Level Up KL 2018 continues to be a honeypot for SEA game developers
“Build it and they will come.” The famous line from 1989’s Field of Dreams largely set the vision for this year’s Level Up KL 2018. Held at the Connexion Conference & Event Centre in Kuala Lumpur, Malaysia, the fourth iteration of this two-day event drew more than 1000 attendees from across Southeast Asia and beyond, with a spread of activities aimed to promote, connect, and celebrate the gaming industry.
The quote came from the charismatic Hasnul Hadi Samsudin, vice president of the creative content & technologies division at MDEC (Malaysia Digital Economy Corporation), the government institution spearheading Level Up KL. Joining him was MDEC CEO Datuk Yasmin Mahmood, there to present memorandum of understandings at a press conference and to witness both the opening and closing ceremonies.
It’s been three years since the Malaysian government began taking the gaming industry a little more seriously, and Level Up KL was just one result of that official support — an incubator called Level Up Inc. is already set-up within walking distance of the venue, home to studios such as Kaigan Games and Metronomik.
Datuk Yasmin says that the event is a showcase of the inherent talent in Malaysia, and that given time games will be “what music was 20 years ago” — essentially becoming a part of our daily lives. She cited the opening of Bandai Namco Malaysia as an example of growing interest in the country, with outsourcing studios such as Lemon Sky and Streamline Games helping to build and develop local talent. These are all steps to develop Malaysia as the regional hub for games development, an idea supported in both the opening and closing ceremonies.
PlayStation’s senior director of visual arts, Michael Mumbauer, opened Level Up KL 2018 with a fascinating talk on videogame storytelling. As a film industry veteran, he was there to see the rise and fall of 3D performance capture in Hollywood movies, and how that experience has helped him lead PlayStation into creating the critically-acclaimed single-player games of recent history. There now exists a burgeoning field called “virtual production,” a crossover of the technologies and work flows between film and videogames, and he sees it as an interesting area for Malaysia to tap into in the near future.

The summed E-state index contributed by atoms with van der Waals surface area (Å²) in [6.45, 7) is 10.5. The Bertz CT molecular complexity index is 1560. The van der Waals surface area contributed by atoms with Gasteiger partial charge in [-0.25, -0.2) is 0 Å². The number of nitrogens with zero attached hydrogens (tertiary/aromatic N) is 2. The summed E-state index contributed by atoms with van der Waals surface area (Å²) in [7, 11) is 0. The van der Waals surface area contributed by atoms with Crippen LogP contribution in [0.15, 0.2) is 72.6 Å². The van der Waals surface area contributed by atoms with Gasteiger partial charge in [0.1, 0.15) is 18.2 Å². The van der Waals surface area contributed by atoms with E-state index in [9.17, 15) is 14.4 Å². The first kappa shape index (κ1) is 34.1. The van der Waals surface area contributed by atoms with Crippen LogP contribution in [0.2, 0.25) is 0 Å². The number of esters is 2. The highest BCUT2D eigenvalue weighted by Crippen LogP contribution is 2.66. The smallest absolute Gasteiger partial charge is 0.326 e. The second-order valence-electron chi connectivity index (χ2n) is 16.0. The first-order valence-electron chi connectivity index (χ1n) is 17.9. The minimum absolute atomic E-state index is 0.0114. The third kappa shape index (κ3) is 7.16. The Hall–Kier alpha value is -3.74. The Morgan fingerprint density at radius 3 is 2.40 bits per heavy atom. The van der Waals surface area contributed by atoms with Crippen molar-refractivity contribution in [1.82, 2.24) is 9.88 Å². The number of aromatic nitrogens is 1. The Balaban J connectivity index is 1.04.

Similarly, the closing panel saw president and CEO of Soleil, Yoshifuru Okamoto, talking about how Japan’s resurgence on the global games stage presents outsourcing opportunities for studios in Southeast Asia, particularly Malaysia. That ball is already in motion, with the previously mentioned Streamline Games for example having contributed to Marvel vs Capcom Infinite and, more famously, Final Fantasy XV.
Level Up KL 2018 was home to exhibitions and five tracks of back-to-back panels, inviting more than 85 speakers to share their insights and findings, yet there was more happening at and around the area. Masterclass and skills workshops preceded the two-day event, as well as plenty of networking opportunities for fledgling and veteran developers alike. A 36-hour game jam was held right at the Level Up Inc. premises, awarding prize money and Adobe Creative Suite licenses to the winners. It also saw the SEA Game Awards 2018 being presented, which had more than 100 submissions whittled down to 40 before being handed off to a judging panel.
Given its rapidly growing content offerings and rising attendance, it comes as no surprise that Level Up KL 2019 has already been announced for November next year.
Level Up KL 2018 ran from 30-31 October.